WildFly Swarm on Oracle Application Container Cloud


In this blog post, I will describe how to deploy the CloudEE Duke application packaged in a WildFly Swarm über-jar to Oracle Application Container Cloud.

Über-jar approach

The deployment artifact required for deployment in Oracle Application Container Cloud is a ZIP archive containing the application über-jar and a manifest file (manifest.json). The WildFly Swarm version of the manifest.json for CloudEE Duke is listed below.

You need to specify the port and host for WildFly Swarm in the startup command. This is done by using the $PORT and $HOSTNAME environment variables.

The über-jar is produced by using the WildFly Swarm Maven Plugin:

Hollow-jar approach

It is also possible to package the CloudEE Duke application as a hollow-jar using the WildFly Swarm Maven Plugin:

The command configuration in the manifest.json needs to be updated accordingly:

When using the hollow-jar approach, you will need to package both the hollow-jar and the application-war in the zip file together with the manifest.json file.

See the complete pom.xml for an example on how to produce the deployable ZIP archive with the maven command:

This will produce a file called cloudee-duke-oracle-swarm.zip  in the target folder. This is the ZIP archive you will deploy to Oracle Application Container Cloud as shown in the screenshot below.

When your application is deployed, you should be able to access the hello endpoint

Duke says Hello!

You will also have the health and metrics endpoints provided by the MicroProfile implementation

outcome: “UP”,
checks: [ ]

# HELP base:classloader_total_loaded_class_count Displays the total number of classes that have been loaded since the Java virtual machine has started execution.
# TYPE base:classloader_total_loaded_class_count counter
base:classloader_total_loaded_class_count 14170.0

Running Eclipse MicroProfile on Oracle Cloud

Since I joined the Oracle Developer Champions, I have played around with running MicroProfile applications on Oracle Cloud. Specifically the Oracle Application Container Cloud which allows you to run applications on platforms such as Java™ SE, Java™ EE, Node.js, PHP, Python, Ruby, .NET Core or Go.

MicroProfile is based on Java EE technologies, so the core functionality of the service will run fine on the Java™ EE platform offered. But since WebLogic does not implement the MicroProfile APIs, such as Config, Health Check, Metrics, etc., running on the Java™ SE platform is a much better option.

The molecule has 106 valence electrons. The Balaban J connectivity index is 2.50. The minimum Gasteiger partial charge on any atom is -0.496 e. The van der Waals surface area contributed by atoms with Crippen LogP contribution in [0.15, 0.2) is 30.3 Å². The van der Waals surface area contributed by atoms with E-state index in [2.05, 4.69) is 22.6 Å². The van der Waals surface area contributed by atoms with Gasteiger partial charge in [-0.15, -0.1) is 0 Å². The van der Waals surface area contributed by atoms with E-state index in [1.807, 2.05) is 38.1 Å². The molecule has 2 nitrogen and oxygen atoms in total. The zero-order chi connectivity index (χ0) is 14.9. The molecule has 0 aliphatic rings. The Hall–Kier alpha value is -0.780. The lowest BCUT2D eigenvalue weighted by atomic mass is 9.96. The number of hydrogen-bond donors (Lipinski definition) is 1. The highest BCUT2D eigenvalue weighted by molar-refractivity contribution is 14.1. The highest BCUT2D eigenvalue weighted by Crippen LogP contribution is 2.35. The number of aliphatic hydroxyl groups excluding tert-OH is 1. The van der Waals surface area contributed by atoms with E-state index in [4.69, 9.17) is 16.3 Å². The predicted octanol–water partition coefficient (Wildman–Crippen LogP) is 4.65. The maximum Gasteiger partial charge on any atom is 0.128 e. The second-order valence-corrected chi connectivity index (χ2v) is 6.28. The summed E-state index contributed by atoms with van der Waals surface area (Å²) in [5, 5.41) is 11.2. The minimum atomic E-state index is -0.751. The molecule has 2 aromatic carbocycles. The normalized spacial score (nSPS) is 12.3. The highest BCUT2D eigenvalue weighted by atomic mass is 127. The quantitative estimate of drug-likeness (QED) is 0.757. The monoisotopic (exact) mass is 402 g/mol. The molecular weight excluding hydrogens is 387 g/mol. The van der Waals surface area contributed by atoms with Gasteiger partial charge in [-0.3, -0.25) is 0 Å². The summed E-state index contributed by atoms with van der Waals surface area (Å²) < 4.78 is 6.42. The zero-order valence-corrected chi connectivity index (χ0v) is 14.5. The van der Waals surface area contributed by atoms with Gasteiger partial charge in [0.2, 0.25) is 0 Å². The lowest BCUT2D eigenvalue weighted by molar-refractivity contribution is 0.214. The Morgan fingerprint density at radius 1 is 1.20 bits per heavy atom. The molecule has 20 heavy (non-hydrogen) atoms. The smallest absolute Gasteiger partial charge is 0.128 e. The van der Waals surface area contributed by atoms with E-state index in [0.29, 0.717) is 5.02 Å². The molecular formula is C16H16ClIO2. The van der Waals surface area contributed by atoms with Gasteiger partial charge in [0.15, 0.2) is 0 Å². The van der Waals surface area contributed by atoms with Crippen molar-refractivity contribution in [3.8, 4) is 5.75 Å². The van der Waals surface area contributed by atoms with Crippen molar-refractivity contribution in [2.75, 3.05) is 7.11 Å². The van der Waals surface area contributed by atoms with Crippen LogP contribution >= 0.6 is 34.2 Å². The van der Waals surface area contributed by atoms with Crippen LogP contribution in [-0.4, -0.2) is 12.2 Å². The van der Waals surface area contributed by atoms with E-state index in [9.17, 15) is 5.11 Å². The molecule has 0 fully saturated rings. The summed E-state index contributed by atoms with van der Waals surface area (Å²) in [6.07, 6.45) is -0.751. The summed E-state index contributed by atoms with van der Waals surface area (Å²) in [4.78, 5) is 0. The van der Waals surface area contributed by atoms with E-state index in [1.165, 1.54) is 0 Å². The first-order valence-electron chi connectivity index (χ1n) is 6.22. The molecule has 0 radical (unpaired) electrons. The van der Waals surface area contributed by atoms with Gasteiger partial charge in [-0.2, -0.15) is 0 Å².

I have created a simple application called CloudEE Duke to show the differences in configuration required for the various MicroProfile implementations in order to run them on Oracle Application Container Cloud. So far I have covered WildFly Swarm, Payara Micro, Liberty and Kumuluz EE. More may follow. I plan to describe each of them in a series of blog posts following this one. I will update the list below with links to the posts as soon as they are written.

WildFly Swarm on Oracle Application Container Cloud
Payara Micro on Oracle Application Container Cloud
Liberty on Oracle Application Container Cloud
Kumuluz EE on Oracle Application Container Cloud

My plan is to create similar blog series for the other cloud providers as well.

Flying High with Oracle Cloud

I recently joined the Oracle Developer Champion Program, and one of the benefits is that I get free credits to try out the various services offered by Oracle Cloud. As you see in the picture below, the credits just poured down on me yesterday 🙂

Will this hurt my reputation of being unbiased and vendor neutral when I talk about technologies?

Well, I certainly hope not! In that case, it should probably have gone long time ago since I already get free credits from other vendors, such as AWS, Microsoft Azure, Google, and more. The way I see it, is that it is an excellent opportunity to try out the different solutions and give them a fair comparison.

Stay tuned for more…


JavaZone 2017

I am very happy to be back at JavaZone in Oslo this year with a talk called MicroProfile – by Example. In this talk, I will describe the history and reasoning behind the Eclipse MicroProfile initiative, provide code samples and strategies for using all implementations and also introduce the newest addition to MicroProfile – MicroProfile Config.

Of course, there will be lots of demo and code…